The rapid national harvest pace of August shows no signs of abating in September with many spring bean crops now cut across the country. This is 10 – 14 days earlier than would normally be expected. Yield reports for beans are described as only average and disappointing in some instances with most spring beans yielding between 2-2.4t/ac. Quality looks good with low moistures of 17-19% reported.
The cereal harvest has been completed nationwide with satisfactory yields and quality all round. There has been an absence of any grain price quotes for the past 10 days with the major buyers due to unveil prices in the last week of September. Reports nationally indicate that many merchants are likely to pay €200-205/t for green barley and €215/t for green wheat. The differential between wheat and barley has narrowed compared with the previous marketing year. Quotes for native, dry wheat into November are reported as €240-243/t and €230/t for barley.
Irish Native / Import Dried Feed Prices 10/09/2021
|Spot €/t||Nov 2021 €/t||Nov 2022 €/t|
|Dried Feed Wheat||240-245||240-243||210-215|
|Dried Feed Barley||230||230||200|
|FOB Creil Malting Barley||279||240||N/A|
Wheat prices on the futures markets in London and Paris have now cooled off in the past week. The LIFFE feed wheat market has now seen 9 consecutive days of price drops to £182 at the time of writing. The MATIF market has seen more significant drops with the September price now at nearly €35/t less than highs in August. With widescale problems with low kph in milling wheat across Europe, the market seems to have comprised and is now willing to accept milling wheat of lower specification. Other global factors which pushed wheat markets down include near record production forecasts for the Australian wheat crop for the 2nd consecutive year running, favourable weather in Argentina and better than expected stock levels in Canada. According to analyst SovEcon, yields for the Siberian wheat crop in Russia are better than expected also.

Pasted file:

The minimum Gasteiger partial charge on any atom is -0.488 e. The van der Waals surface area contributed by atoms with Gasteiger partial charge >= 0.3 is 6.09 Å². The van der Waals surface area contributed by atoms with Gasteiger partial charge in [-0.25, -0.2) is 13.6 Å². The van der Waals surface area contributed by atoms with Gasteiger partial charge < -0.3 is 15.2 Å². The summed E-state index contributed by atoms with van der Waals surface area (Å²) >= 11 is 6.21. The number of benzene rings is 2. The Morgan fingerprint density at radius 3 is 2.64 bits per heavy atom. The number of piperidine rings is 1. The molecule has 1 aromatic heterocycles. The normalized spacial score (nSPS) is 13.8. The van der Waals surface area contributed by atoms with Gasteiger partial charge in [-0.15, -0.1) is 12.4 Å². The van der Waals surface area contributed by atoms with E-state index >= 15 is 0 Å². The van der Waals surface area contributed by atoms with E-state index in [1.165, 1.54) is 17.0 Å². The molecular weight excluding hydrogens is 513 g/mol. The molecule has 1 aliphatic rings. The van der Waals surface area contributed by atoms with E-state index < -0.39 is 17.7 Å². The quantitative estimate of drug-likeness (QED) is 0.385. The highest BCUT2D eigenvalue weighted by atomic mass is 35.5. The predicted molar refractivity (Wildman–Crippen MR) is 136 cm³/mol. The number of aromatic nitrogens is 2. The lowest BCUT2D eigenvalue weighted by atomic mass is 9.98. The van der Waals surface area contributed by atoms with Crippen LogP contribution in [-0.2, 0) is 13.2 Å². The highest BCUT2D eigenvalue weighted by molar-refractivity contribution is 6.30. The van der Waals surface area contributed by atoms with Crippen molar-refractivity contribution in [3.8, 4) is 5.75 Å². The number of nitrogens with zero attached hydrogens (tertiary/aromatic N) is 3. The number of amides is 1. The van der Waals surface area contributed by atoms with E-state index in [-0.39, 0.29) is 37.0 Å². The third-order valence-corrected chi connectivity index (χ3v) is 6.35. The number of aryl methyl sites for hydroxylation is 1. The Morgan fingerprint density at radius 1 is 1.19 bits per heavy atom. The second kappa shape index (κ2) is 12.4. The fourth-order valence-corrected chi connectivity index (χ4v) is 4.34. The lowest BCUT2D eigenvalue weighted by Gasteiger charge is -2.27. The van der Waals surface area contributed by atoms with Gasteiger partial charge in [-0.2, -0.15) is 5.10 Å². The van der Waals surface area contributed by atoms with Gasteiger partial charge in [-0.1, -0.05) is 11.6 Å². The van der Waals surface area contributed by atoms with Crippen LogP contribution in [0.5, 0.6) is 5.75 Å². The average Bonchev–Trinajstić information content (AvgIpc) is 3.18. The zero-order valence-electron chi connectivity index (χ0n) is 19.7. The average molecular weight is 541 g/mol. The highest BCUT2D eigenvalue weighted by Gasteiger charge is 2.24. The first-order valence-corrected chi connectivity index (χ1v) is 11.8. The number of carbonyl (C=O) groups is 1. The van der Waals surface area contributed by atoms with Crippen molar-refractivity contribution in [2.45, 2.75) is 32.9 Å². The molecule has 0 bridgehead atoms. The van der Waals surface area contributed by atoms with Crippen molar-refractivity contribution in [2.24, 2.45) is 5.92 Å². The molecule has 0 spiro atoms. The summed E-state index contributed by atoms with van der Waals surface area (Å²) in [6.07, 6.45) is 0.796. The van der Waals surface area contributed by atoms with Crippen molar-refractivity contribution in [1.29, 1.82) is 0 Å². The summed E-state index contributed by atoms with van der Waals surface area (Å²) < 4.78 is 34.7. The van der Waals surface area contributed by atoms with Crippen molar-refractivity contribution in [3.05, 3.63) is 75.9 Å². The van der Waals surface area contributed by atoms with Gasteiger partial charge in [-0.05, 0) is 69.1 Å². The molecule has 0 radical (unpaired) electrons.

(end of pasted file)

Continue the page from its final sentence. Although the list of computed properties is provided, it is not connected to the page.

One market which is bucking the trend is FOB Creil spring malting barley which continues to strengthen into September. Spot prices over the past two weeks in September have closed between €270-€279/t. As with wheat, the French crop appears to be troubled with small grain size and high screenings and this has driven prices upwards. The average price for Boortmalt suppliers on the FOB Creil contract is now €233.64 with two more weeks to go.
The maize market continues to show a bearish outlook with bigger production now expected in the US Midwest. A USDA report also appeared to suggest that the acres planted to corn and soybeans were higher than previous estimates which added further pressure to maize futures. In August, spot maize prices traded almost €30-40/t above wheat, this differential is now in danger of being reversed with yields likely higher than initially forecast. The harvest of maize has now commenced in drier more western areas of the US Midwest. On Friday last, the USDA estimated the national maize yield to be 176 bushels/ac compared to 172 bus/ac in 2020.
Prices for oilseed rape remain at record high levels with dried oilseed rape in Ireland is typically trading at €515-525/t. In Europe, less than ideal weather conditions and a failure to secure derogations for neo-nicotinoid seed dressings is likely to reduce the area planted in Poland, whilst German farmers have also struggled to get crops planted with the later harvest. Globally, Canada is a very significant producer and a severe drought during 2021 has been the predominant driver of high rapeseed prices but a more typical harvest in 2022 will likely see prices return to a more normal level.
The area of winter oilseed rape planted in Ireland appears to be significantly increased with some growers sowing an area of the crop for the very first time. Forward offers for crop 2022 remain very attractive with €470-475 available widely.
t remains to seen what view the Irish grain trade will take in light of more bearish global markets over the coming weeks as prices for harvest 2021 are finalised. From a feedstuff perspective, maize is likely to be more competitively priced versus wheat and barley than previously anticipated. However, stocks of feed barley are also likely to be tighter than anticipated and with import prices remaining high, this will leave Irish green barley prices in a very favourable position for 2021.